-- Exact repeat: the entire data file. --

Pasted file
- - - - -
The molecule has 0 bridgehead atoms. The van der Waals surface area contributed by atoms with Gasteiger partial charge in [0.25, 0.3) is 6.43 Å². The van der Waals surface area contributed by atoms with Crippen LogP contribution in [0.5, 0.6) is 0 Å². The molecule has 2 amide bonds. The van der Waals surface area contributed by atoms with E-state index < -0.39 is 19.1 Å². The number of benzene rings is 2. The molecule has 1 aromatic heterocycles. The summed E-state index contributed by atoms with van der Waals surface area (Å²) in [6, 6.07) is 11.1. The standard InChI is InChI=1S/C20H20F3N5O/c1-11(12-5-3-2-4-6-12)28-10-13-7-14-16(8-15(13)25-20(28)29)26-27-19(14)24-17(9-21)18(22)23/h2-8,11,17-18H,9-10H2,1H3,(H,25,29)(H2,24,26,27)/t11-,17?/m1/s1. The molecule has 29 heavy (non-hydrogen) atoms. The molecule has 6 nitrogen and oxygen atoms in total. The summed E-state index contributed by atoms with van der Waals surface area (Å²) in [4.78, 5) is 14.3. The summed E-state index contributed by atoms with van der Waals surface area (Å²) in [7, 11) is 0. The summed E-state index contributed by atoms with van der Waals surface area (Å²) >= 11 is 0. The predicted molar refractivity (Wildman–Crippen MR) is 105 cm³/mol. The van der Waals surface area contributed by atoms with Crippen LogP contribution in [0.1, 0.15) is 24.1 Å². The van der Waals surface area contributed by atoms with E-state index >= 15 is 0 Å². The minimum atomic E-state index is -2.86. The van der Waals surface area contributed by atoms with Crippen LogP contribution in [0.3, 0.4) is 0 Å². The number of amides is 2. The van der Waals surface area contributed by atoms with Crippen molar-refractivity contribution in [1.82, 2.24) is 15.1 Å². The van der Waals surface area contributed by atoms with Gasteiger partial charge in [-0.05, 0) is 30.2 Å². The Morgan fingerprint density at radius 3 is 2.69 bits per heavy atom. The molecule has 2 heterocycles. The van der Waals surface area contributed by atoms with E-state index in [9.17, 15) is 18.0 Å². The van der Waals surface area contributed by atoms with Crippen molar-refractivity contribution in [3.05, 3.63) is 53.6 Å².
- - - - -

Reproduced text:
The molecule has 0 bridgehead atoms. The van der Waals surface area contributed by atoms with Gasteiger partial charge in [0.25, 0.3) is 6.43 Å². The van der Waals surface area contributed by atoms with Crippen LogP contribution in [0.5, 0.6) is 0 Å². The molecule has 2 amide bonds. The van der Waals surface area contributed by atoms with E-state index < -0.39 is 19.1 Å². The number of benzene rings is 2. The molecule has 1 aromatic heterocycles. The summed E-state index contributed by atoms with van der Waals surface area (Å²) in [6, 6.07) is 11.1. The standard InChI is InChI=1S/C20H20F3N5O/c1-11(12-5-3-2-4-6-12)28-10-13-7-14-16(8-15(13)25-20(28)29)26-27-19(14)24-17(9-21)18(22)23/h2-8,11,17-18H,9-10H2,1H3,(H,25,29)(H2,24,26,27)/t11-,17?/m1/s1. The molecule has 29 heavy (non-hydrogen) atoms. The molecule has 6 nitrogen and oxygen atoms in total. The summed E-state index contributed by atoms with van der Waals surface area (Å²) in [4.78, 5) is 14.3. The summed E-state index contributed by atoms with van der Waals surface area (Å²) in [7, 11) is 0. The summed E-state index contributed by atoms with van der Waals surface area (Å²) >= 11 is 0. The predicted molar refractivity (Wildman–Crippen MR) is 105 cm³/mol. The van der Waals surface area contributed by atoms with Crippen LogP contribution in [0.1, 0.15) is 24.1 Å². The van der Waals surface area contributed by atoms with E-state index >= 15 is 0 Å². The minimum atomic E-state index is -2.86. The van der Waals surface area contributed by atoms with Crippen LogP contribution in [0.3, 0.4) is 0 Å². The number of amides is 2. The van der Waals surface area contributed by atoms with Crippen molar-refractivity contribution in [1.82, 2.24) is 15.1 Å². The van der Waals surface area contributed by atoms with Gasteiger partial charge in [-0.05, 0) is 30.2 Å². The Morgan fingerprint density at radius 3 is 2.69 bits per heavy atom. The molecule has 2 heterocycles. The van der Waals surface area contributed by atoms with E-state index in [9.17, 15) is 18.0 Å². The van der Waals surface area contributed by atoms with Crippen molar-refractivity contribution in [3.05, 3.63) is 53.6 Å².